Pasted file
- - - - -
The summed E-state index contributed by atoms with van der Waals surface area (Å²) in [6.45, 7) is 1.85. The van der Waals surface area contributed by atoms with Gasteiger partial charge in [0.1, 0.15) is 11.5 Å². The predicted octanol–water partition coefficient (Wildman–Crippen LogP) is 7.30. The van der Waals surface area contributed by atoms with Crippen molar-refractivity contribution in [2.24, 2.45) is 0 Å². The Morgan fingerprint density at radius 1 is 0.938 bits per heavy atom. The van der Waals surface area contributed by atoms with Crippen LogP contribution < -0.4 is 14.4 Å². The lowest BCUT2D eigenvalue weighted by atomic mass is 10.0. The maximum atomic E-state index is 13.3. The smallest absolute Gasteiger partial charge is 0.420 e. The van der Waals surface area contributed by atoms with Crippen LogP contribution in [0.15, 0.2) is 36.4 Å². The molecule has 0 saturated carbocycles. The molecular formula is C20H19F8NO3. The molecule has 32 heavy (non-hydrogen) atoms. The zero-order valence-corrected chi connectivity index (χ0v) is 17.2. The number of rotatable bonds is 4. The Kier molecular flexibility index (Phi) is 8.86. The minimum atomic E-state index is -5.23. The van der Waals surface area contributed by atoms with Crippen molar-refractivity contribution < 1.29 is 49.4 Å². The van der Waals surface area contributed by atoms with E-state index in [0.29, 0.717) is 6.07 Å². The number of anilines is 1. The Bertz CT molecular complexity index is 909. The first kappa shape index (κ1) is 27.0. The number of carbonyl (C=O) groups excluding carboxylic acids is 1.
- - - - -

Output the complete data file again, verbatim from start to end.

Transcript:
The summed E-state index contributed by atoms with van der Waals surface area (Å²) in [6.45, 7) is 1.85. The van der Waals surface area contributed by atoms with Gasteiger partial charge in [0.1, 0.15) is 11.5 Å². The predicted octanol–water partition coefficient (Wildman–Crippen LogP) is 7.30. The van der Waals surface area contributed by atoms with Crippen molar-refractivity contribution in [2.24, 2.45) is 0 Å². The Morgan fingerprint density at radius 1 is 0.938 bits per heavy atom. The van der Waals surface area contributed by atoms with Crippen LogP contribution < -0.4 is 14.4 Å². The lowest BCUT2D eigenvalue weighted by atomic mass is 10.0. The maximum atomic E-state index is 13.3. The smallest absolute Gasteiger partial charge is 0.420 e. The van der Waals surface area contributed by atoms with Crippen LogP contribution in [0.15, 0.2) is 36.4 Å². The molecule has 0 saturated carbocycles. The molecular formula is C20H19F8NO3. The molecule has 32 heavy (non-hydrogen) atoms. The zero-order valence-corrected chi connectivity index (χ0v) is 17.2. The number of rotatable bonds is 4. The Kier molecular flexibility index (Phi) is 8.86. The minimum atomic E-state index is -5.23. The van der Waals surface area contributed by atoms with Crippen molar-refractivity contribution < 1.29 is 49.4 Å². The van der Waals surface area contributed by atoms with E-state index in [0.29, 0.717) is 6.07 Å². The number of anilines is 1. The Bertz CT molecular complexity index is 909. The first kappa shape index (κ1) is 27.0. The number of carbonyl (C=O) groups excluding carboxylic acids is 1.